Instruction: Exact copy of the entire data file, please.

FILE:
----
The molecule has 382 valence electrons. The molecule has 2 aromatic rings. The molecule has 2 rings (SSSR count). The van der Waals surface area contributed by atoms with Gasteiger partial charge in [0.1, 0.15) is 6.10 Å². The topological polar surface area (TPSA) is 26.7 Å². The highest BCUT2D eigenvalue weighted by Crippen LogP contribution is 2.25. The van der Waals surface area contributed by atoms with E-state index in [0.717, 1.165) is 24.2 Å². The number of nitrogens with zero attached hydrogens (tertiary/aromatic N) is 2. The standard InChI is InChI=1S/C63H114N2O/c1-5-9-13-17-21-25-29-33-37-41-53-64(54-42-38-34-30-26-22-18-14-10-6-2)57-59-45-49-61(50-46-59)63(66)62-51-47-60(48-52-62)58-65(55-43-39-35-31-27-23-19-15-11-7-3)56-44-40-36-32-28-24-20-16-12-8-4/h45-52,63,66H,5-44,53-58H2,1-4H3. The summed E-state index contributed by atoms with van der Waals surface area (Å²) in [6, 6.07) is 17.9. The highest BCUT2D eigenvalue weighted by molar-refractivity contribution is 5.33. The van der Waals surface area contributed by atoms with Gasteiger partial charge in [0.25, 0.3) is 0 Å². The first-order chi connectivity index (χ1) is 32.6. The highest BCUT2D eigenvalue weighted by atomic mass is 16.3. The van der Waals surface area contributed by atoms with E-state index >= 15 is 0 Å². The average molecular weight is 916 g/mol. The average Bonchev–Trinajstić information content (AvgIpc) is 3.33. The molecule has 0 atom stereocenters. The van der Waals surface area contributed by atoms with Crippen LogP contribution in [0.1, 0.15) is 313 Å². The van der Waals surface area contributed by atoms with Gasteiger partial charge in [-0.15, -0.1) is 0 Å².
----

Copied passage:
The molecule has 382 valence electrons. The molecule has 2 aromatic rings. The molecule has 2 rings (SSSR count). The van der Waals surface area contributed by atoms with Gasteiger partial charge in [0.1, 0.15) is 6.10 Å². The topological polar surface area (TPSA) is 26.7 Å². The highest BCUT2D eigenvalue weighted by Crippen LogP contribution is 2.25. The van der Waals surface area contributed by atoms with E-state index in [0.717, 1.165) is 24.2 Å². The number of nitrogens with zero attached hydrogens (tertiary/aromatic N) is 2. The standard InChI is InChI=1S/C63H114N2O/c1-5-9-13-17-21-25-29-33-37-41-53-64(54-42-38-34-30-26-22-18-14-10-6-2)57-59-45-49-61(50-46-59)63(66)62-51-47-60(48-52-62)58-65(55-43-39-35-31-27-23-19-15-11-7-3)56-44-40-36-32-28-24-20-16-12-8-4/h45-52,63,66H,5-44,53-58H2,1-4H3. The summed E-state index contributed by atoms with van der Waals surface area (Å²) in [6, 6.07) is 17.9. The highest BCUT2D eigenvalue weighted by molar-refractivity contribution is 5.33. The van der Waals surface area contributed by atoms with Gasteiger partial charge in [0.25, 0.3) is 0 Å². The first-order chi connectivity index (χ1) is 32.6. The highest BCUT2D eigenvalue weighted by atomic mass is 16.3. The van der Waals surface area contributed by atoms with E-state index >= 15 is 0 Å². The average molecular weight is 916 g/mol. The average Bonchev–Trinajstić information content (AvgIpc) is 3.33. The molecule has 0 atom stereocenters. The van der Waals surface area contributed by atoms with Crippen LogP contribution in [0.1, 0.15) is 313 Å². The van der Waals surface area contributed by atoms with Gasteiger partial charge in [-0.15, -0.1) is 0 Å².